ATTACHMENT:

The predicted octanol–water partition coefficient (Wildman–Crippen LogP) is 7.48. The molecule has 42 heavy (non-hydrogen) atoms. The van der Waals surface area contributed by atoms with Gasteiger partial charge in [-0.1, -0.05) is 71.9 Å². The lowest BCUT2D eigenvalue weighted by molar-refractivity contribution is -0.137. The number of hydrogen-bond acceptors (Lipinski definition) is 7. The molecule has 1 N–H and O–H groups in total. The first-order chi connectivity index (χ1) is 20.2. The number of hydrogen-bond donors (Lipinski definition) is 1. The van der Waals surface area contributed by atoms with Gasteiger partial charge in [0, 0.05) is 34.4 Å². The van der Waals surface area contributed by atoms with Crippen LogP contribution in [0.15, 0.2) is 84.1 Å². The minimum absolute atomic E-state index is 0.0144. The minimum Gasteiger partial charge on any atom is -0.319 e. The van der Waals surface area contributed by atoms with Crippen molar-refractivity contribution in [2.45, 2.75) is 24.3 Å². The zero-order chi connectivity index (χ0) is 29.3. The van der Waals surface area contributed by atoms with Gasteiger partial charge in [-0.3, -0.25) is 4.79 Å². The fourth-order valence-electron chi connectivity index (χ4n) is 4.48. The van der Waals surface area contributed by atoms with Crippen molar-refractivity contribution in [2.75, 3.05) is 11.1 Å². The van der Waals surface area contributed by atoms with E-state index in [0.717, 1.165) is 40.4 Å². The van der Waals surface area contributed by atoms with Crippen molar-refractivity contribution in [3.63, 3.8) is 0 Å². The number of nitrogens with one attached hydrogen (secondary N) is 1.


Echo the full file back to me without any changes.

The predicted octanol–water partition coefficient (Wildman–Crippen LogP) is 7.48. The molecule has 42 heavy (non-hydrogen) atoms. The van der Waals surface area contributed by atoms with Gasteiger partial charge in [-0.1, -0.05) is 71.9 Å². The lowest BCUT2D eigenvalue weighted by molar-refractivity contribution is -0.137. The number of hydrogen-bond acceptors (Lipinski definition) is 7. The molecule has 1 N–H and O–H groups in total. The first-order chi connectivity index (χ1) is 20.2. The number of hydrogen-bond donors (Lipinski definition) is 1. The van der Waals surface area contributed by atoms with Gasteiger partial charge in [0, 0.05) is 34.4 Å². The van der Waals surface area contributed by atoms with Crippen LogP contribution in [0.15, 0.2) is 84.1 Å². The minimum absolute atomic E-state index is 0.0144. The minimum Gasteiger partial charge on any atom is -0.319 e. The van der Waals surface area contributed by atoms with Crippen molar-refractivity contribution in [2.45, 2.75) is 24.3 Å². The zero-order chi connectivity index (χ0) is 29.3. The van der Waals surface area contributed by atoms with Gasteiger partial charge in [-0.3, -0.25) is 4.79 Å². The fourth-order valence-electron chi connectivity index (χ4n) is 4.48. The van der Waals surface area contributed by atoms with Crippen molar-refractivity contribution in [2.75, 3.05) is 11.1 Å². The van der Waals surface area contributed by atoms with E-state index in [0.717, 1.165) is 40.4 Å². The van der Waals surface area contributed by atoms with Crippen molar-refractivity contribution in [3.63, 3.8) is 0 Å². The number of nitrogens with one attached hydrogen (secondary N) is 1.